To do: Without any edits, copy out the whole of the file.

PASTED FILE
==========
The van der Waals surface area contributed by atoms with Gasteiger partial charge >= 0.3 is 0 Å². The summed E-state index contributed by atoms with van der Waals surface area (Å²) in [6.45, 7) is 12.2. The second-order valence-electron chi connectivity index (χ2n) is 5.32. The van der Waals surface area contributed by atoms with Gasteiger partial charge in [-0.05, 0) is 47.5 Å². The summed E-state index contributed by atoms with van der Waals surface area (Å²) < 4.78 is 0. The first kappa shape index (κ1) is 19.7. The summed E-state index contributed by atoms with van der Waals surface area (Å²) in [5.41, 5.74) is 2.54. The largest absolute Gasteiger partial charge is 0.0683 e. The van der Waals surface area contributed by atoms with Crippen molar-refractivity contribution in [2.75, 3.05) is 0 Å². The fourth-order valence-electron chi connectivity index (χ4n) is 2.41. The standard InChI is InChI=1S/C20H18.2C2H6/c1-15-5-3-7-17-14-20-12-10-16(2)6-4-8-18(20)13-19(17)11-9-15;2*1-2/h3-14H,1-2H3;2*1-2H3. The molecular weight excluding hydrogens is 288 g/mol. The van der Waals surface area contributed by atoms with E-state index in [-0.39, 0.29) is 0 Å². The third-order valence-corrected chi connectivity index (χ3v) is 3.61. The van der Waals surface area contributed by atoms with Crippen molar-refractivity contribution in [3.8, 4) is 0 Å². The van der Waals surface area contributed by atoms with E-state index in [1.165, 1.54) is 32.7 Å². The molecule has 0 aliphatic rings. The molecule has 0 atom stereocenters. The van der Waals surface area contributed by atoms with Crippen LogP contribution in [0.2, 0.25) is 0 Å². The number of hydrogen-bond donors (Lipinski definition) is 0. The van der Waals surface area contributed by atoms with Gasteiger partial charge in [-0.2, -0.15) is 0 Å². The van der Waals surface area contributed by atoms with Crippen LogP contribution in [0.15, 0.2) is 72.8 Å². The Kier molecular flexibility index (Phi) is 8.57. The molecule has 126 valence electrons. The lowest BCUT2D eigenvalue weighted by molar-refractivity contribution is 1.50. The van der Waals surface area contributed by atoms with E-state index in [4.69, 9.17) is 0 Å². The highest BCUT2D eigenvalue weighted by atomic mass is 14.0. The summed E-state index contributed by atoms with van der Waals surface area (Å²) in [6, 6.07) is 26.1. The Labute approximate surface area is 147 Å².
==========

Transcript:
The van der Waals surface area contributed by atoms with Gasteiger partial charge >= 0.3 is 0 Å². The summed E-state index contributed by atoms with van der Waals surface area (Å²) in [6.45, 7) is 12.2. The second-order valence-electron chi connectivity index (χ2n) is 5.32. The van der Waals surface area contributed by atoms with Gasteiger partial charge in [-0.05, 0) is 47.5 Å². The summed E-state index contributed by atoms with van der Waals surface area (Å²) < 4.78 is 0. The first kappa shape index (κ1) is 19.7. The summed E-state index contributed by atoms with van der Waals surface area (Å²) in [5.41, 5.74) is 2.54. The largest absolute Gasteiger partial charge is 0.0683 e. The van der Waals surface area contributed by atoms with Crippen molar-refractivity contribution in [2.75, 3.05) is 0 Å². The fourth-order valence-electron chi connectivity index (χ4n) is 2.41. The standard InChI is InChI=1S/C20H18.2C2H6/c1-15-5-3-7-17-14-20-12-10-16(2)6-4-8-18(20)13-19(17)11-9-15;2*1-2/h3-14H,1-2H3;2*1-2H3. The molecular weight excluding hydrogens is 288 g/mol. The van der Waals surface area contributed by atoms with E-state index in [-0.39, 0.29) is 0 Å². The third-order valence-corrected chi connectivity index (χ3v) is 3.61. The van der Waals surface area contributed by atoms with Crippen molar-refractivity contribution in [3.8, 4) is 0 Å². The van der Waals surface area contributed by atoms with E-state index in [1.165, 1.54) is 32.7 Å². The molecule has 0 aliphatic rings. The molecule has 0 atom stereocenters. The van der Waals surface area contributed by atoms with Crippen LogP contribution in [0.2, 0.25) is 0 Å². The number of hydrogen-bond donors (Lipinski definition) is 0. The van der Waals surface area contributed by atoms with Gasteiger partial charge in [-0.2, -0.15) is 0 Å². The van der Waals surface area contributed by atoms with Crippen LogP contribution in [0.15, 0.2) is 72.8 Å². The Kier molecular flexibility index (Phi) is 8.57. The molecule has 126 valence electrons. The lowest BCUT2D eigenvalue weighted by molar-refractivity contribution is 1.50. The van der Waals surface area contributed by atoms with E-state index in [4.69, 9.17) is 0 Å². The highest BCUT2D eigenvalue weighted by atomic mass is 14.0. The summed E-state index contributed by atoms with van der Waals surface area (Å²) in [6, 6.07) is 26.1. The Labute approximate surface area is 147 Å².